Fan Shaped Multi-shot Homemade Fireworks Firing Boards

Multiple shot pyrotechnic effects boards are a great way to add interest and variety to any backyard or professional public firework display. Although it is easy to pick from hundreds of Chinese made multi-shot cakes for this same purpose, having the ability to custom tailor your own homemade fireworks firing boards is an advantage. This article will focus on constructing the homemade fireworks firing board or "rack" in the manner commonly used by American manufacturers and not the methods favored by the Chinese. American pyrotechnic effect boards typically are made up using a heavy particleboard base and spiral wrap mortar tubes that are hot melt glued into the base. These tubes are generally self-supporting and since they are separated from one another by an air space, and in the rare case of a single tube self-destructing, the remaining tubes will usually retain their integrity and continue to properly function. This is not the case with closely packed Chinese style construction methods.

While this article will not cover specifically how to load various pyrotechnic effects into the mortars, it will give a detailed description of what actual commercial production methods are used to manufacture these pyrotechnic effect boards. Covered topics are the layout and drilling of the homemade firework firing boards, gluing and setting in the tubes, a simple tube fanning technique, and methods for timing the shots (from slow-paced to several tubes fired simultaneously).


Circle cutter - Sometimes referred to as a fly cutter, it works by having a high speed steel cutting bit mounted in an adjustable arm that can be slid in or out to vary the cutting diameter. A pilot drill in the middle keeps the device centered in the work piece. General Tools Mfg. Company makes an inexpensive model sold at home improvement stores. Make sure the one you buy uses a 3/16" cutting bit and either the 11/64" or 1/4" pilot bit. Closely follow all instructions printed on the package, especially the one about "Not for use in hand held power drill."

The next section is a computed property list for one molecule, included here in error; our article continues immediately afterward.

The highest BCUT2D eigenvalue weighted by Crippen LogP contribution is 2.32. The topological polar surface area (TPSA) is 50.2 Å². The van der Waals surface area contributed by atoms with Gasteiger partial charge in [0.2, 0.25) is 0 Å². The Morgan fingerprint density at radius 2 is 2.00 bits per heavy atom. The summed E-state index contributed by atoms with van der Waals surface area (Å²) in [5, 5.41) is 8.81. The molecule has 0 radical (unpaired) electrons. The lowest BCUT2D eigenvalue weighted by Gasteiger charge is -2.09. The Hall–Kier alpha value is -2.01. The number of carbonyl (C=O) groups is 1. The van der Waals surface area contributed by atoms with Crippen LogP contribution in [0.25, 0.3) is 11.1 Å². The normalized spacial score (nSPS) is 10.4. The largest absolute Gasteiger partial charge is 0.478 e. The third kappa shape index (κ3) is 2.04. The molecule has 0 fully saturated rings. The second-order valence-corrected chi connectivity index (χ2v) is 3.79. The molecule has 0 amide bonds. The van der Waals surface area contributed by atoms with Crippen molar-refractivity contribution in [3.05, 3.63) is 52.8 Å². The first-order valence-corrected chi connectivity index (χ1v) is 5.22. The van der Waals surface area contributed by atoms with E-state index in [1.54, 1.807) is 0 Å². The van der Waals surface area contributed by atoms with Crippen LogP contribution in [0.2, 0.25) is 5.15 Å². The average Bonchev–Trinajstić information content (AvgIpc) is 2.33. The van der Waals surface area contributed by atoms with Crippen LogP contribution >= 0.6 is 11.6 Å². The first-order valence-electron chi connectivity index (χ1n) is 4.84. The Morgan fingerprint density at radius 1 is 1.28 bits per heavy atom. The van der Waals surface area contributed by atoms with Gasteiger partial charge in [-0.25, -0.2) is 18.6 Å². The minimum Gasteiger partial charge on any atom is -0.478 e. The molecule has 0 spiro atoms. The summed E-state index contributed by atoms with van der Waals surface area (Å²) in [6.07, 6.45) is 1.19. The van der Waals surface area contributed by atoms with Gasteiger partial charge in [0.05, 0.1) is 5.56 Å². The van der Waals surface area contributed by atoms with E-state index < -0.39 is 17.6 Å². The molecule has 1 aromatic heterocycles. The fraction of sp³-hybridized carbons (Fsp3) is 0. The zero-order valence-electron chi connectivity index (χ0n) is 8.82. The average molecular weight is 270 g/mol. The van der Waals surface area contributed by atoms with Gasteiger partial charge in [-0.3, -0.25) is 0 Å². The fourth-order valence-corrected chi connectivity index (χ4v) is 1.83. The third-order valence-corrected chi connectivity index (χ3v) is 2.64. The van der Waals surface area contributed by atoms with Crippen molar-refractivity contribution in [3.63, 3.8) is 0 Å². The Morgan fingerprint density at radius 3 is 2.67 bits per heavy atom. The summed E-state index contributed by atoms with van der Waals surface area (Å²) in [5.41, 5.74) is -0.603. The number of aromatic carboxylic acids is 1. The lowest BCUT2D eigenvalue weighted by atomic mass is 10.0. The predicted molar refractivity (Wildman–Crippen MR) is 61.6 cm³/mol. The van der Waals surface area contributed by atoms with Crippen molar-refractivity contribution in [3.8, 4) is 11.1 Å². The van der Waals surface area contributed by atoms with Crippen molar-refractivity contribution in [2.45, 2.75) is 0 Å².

Drill press - The drill press needs to run slow enough for the safe use of the circle cutter (500 R.P.M.) and have a depth stop adjustment. It must be solidly bolted down or heavy enough to prevent movement when in use, for larger boards a 16" or larger model works well.

Tool grinder - In order to use the circle cutter, the end of the 3/16" high speed steel tool bit must be reshaped to cut a flat bottom circular groove in the particleboard to receive the end of the mortar tube. The tool bit supplied with the circle cutter has an angled cutting end, which needs to be reground to a square tip, in order to produce the flat bottom groove. If thin wall mortars are being used the width of the tool bit also should be reground to produce a narrower groove. The width of the cutter should be about .030 - .060" wider than the wall thickness of the tube. For those not familiar with sharpening and reshaping tool bits, it is recommended that someone be found who has some knowledge in this area to avoid potential problems.

Electric skillet - Skillets, in conjunction with hot melt chips are the best way to apply adhesive to the mortar tubes in order to secure them to the particleboard base. Glue guns can be used if only a few boards are going to be made up, but they tend to be very slow and do not give good, even coverage on the tube. Hot melt chips can be purchased in bulk at a much cheaper price than glue gun sticks. Select a skillet with the highest wattage you can find (listed on the side of the box); 1200 watts works fine. Normally the hot melt chips' working temperature is about 350 degrees Fahrenheit. If the melted glue just barely smokes, it is at the right setting on the heat control. The glue must be run at the correct temperature without burning to give the best adhesion to the tube and board. Too cool a setting will make the glue thick and less able to penetrate the pores of the materials being joined. After use, the hot melt can simply be left to cool in the skillet and re-melted at a future date. Glue that has been overheated and burned (it will be a dark brown color) should be discarded.